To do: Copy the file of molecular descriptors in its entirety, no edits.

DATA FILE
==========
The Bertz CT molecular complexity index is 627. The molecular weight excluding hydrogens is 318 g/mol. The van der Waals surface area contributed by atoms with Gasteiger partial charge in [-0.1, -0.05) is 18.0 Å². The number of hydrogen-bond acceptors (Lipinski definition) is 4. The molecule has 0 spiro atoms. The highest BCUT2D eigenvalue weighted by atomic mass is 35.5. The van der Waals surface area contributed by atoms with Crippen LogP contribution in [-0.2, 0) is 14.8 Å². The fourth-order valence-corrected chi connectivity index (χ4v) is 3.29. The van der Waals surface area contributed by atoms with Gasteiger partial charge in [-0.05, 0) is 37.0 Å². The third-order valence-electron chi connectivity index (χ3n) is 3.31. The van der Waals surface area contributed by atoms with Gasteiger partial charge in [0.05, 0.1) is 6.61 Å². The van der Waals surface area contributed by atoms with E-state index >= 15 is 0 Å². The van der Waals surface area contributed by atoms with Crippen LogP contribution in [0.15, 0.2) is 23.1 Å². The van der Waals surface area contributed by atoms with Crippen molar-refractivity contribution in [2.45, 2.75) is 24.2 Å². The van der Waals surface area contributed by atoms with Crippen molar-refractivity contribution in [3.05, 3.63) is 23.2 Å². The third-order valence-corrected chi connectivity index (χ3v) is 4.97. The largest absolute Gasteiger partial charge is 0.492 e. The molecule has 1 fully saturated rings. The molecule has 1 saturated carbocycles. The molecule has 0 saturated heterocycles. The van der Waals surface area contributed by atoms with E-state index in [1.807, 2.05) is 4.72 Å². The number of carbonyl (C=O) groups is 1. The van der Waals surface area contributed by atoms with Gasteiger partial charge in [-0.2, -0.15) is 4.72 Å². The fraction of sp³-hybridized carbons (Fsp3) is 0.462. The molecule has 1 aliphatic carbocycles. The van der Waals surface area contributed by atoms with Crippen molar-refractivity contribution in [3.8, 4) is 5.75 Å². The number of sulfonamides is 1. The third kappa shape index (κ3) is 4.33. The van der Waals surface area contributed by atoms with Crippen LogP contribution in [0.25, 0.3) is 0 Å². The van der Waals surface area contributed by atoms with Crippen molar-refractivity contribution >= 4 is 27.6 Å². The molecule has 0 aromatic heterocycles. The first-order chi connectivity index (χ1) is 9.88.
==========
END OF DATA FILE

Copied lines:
The Bertz CT molecular complexity index is 627. The molecular weight excluding hydrogens is 318 g/mol. The van der Waals surface area contributed by atoms with Gasteiger partial charge in [-0.1, -0.05) is 18.0 Å². The number of hydrogen-bond acceptors (Lipinski definition) is 4. The molecule has 0 spiro atoms. The highest BCUT2D eigenvalue weighted by atomic mass is 35.5. The van der Waals surface area contributed by atoms with Crippen LogP contribution in [-0.2, 0) is 14.8 Å². The fourth-order valence-corrected chi connectivity index (χ4v) is 3.29. The van der Waals surface area contributed by atoms with Gasteiger partial charge in [-0.05, 0) is 37.0 Å². The third-order valence-electron chi connectivity index (χ3n) is 3.31. The van der Waals surface area contributed by atoms with Gasteiger partial charge in [0.05, 0.1) is 6.61 Å². The van der Waals surface area contributed by atoms with E-state index >= 15 is 0 Å². The van der Waals surface area contributed by atoms with Crippen LogP contribution in [0.15, 0.2) is 23.1 Å². The van der Waals surface area contributed by atoms with Crippen molar-refractivity contribution in [2.45, 2.75) is 24.2 Å². The van der Waals surface area contributed by atoms with Crippen molar-refractivity contribution in [3.05, 3.63) is 23.2 Å². The third-order valence-corrected chi connectivity index (χ3v) is 4.97. The largest absolute Gasteiger partial charge is 0.492 e. The molecule has 1 fully saturated rings. The molecule has 1 saturated carbocycles. The molecule has 0 saturated heterocycles. The van der Waals surface area contributed by atoms with E-state index in [1.807, 2.05) is 4.72 Å². The number of carbonyl (C=O) groups is 1. The van der Waals surface area contributed by atoms with Gasteiger partial charge in [-0.2, -0.15) is 4.72 Å². The fraction of sp³-hybridized carbons (Fsp3) is 0.462. The molecule has 1 aliphatic carbocycles. The van der Waals surface area contributed by atoms with Crippen molar-refractivity contribution in [3.8, 4) is 5.75 Å². The number of sulfonamides is 1. The third kappa shape index (κ3) is 4.33. The van der Waals surface area contributed by atoms with Crippen LogP contribution in [0.25, 0.3) is 0 Å². The van der Waals surface area contributed by atoms with Crippen molar-refractivity contribution >= 4 is 27.6 Å². The molecule has 0 aromatic heterocycles. The first-order chi connectivity index (χ1) is 9.88.